As American public education arrives at the summer of its discontent, we have to contemplate how a system that has already had over 201,600 jobs wrung from its payrolls since August 2008 will handle the prospect of having to shed nearly a quarter of a million more jobs.
The litany of deep education cuts being forced on public schools is prompting many educators in cut-happy states like Texas , where the state legislature reduced per-student funding for the first time since World War II, to wonder if under-funding schools has become a “chronic” condition. School children in at least 21 states are looking at “identifiable, deep cuts in pre-kindergarten and/or K-12 spending,” with states like Mississippi proposing school budgets that “fail to meet statutory requirements,” and states like Florida enacting legislation that takes school spending back in time to 2005.
But it would be a mistake to assume that deep cuts in direct services to school kids mean that increases in education-related spending aren’t occurring somewhere else. In fact, many of the very same governors behind draconian cuts to classrooms and schools also muscled through state houses new legislation to increase spending on new programs for charter schools and vouchers.
In a useful round-up at Huffington Post, Joy Resmovits writes
Indiana approved a law that allows middle- and lower-income families to use tax funds for private school tuition. Arizona, Florida and Oklahoma also passed laws that created or expanded voucher programs . . . And charter school laws are expanding in Florida, Indiana and Idaho.
The transference of public spending on education to the private sector, whether it is to a private school or a “non-profit” charter entity, is a dynamic that is well underway. As the following infographic tweeted from ASCD (full disclosure: a client of mine) shows, nearly $1 billion every year is redirected from public schools to the private sector through voucher and tax credit programs alone.
Another form of public to private transference of school funds occurring this summer takes the form of federal outlays being sent to outside contractors. As Education Week recently reported, nearly all of the states participating in the Obama administration’s Race to the Top program will be sending out requests for proposals for “technical help” implementing the complexities required by the RTTT grants.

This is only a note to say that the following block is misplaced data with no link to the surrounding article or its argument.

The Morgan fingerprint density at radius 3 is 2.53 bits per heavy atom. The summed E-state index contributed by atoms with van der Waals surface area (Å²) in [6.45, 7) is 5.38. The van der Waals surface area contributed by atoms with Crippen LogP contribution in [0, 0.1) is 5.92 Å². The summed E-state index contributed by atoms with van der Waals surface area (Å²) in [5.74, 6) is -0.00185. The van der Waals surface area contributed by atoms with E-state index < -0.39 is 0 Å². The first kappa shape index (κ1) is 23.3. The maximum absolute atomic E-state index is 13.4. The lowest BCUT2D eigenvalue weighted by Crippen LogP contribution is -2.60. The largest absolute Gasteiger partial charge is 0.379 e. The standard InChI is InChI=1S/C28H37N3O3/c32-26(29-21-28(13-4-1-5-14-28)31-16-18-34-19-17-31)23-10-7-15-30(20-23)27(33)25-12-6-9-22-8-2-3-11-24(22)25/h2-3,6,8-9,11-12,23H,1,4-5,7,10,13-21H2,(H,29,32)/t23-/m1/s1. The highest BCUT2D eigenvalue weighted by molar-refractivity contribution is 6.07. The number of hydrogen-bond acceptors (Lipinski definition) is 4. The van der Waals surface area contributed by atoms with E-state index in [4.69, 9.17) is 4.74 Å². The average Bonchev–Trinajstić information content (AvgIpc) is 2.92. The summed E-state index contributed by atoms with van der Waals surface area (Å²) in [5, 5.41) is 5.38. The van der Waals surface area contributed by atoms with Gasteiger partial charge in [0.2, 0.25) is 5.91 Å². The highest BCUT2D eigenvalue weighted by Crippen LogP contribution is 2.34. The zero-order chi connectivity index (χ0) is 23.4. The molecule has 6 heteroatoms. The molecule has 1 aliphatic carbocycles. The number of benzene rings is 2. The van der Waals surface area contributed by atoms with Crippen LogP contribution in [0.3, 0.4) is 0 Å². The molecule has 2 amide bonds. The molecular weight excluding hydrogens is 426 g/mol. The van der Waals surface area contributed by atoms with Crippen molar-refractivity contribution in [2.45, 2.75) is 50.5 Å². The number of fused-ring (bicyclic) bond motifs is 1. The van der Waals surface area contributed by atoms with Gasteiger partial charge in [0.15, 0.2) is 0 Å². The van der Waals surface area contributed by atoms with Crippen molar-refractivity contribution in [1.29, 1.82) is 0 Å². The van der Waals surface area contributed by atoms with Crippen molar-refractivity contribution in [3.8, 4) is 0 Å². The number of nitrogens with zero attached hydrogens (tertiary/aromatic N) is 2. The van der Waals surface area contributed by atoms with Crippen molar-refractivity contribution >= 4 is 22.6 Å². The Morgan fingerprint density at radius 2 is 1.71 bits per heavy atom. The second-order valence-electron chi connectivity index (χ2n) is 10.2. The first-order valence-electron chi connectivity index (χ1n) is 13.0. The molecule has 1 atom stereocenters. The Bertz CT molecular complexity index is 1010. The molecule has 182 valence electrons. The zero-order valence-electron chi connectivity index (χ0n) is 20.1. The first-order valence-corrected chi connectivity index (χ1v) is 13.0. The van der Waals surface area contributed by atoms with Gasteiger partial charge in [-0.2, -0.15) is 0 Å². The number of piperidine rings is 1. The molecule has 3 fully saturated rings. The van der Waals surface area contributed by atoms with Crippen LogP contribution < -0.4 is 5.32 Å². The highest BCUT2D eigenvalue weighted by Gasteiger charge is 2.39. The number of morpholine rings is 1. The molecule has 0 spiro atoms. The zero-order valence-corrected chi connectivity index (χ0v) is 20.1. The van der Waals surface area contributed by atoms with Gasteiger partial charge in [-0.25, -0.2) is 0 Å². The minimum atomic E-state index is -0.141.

In fact, those states, with the exception of Massachusetts, that have already been spending up RTTT largesse have sent at least half or more of the grant money to outside contractors. New York, for example, a state that received $700 million in RTTT money, on its way to severe budget cuts of $1.5 billion, somehow found the wherewithal to award a $27 million no-bid contract to Rupert Murdoch.
So as deep budget cuts lay waste to the public sector and new outlays are targeted to private interests, it should come as no surprise to anyone that the term “Shock Doctrine” has been suggested.
Recently, Danny Well got the conversation started, writing at The Daily Censored that Governor Rick Snyder’s proposed budget cuts of $470 per pupil will likely lead more schools to join “the 43 districts and charters already going bust” and becoming targets for take-overs. Proving him true was the announcement just last week that Detroit Public Schools are now going to be managed by a state overseer working with funding from “businesses and philanthropic organizations” to implement “reforms.” As Jim Horn at the blog Schools Matter explains, “the specifics of the plans were not elaborated yesterday, but it does include firing all teachers in ‘failing’ schools, giving school CEOs latitude to set up their own fiefdoms without oversight, and control by the unelected anti-democrats who own the Governor’s Office.”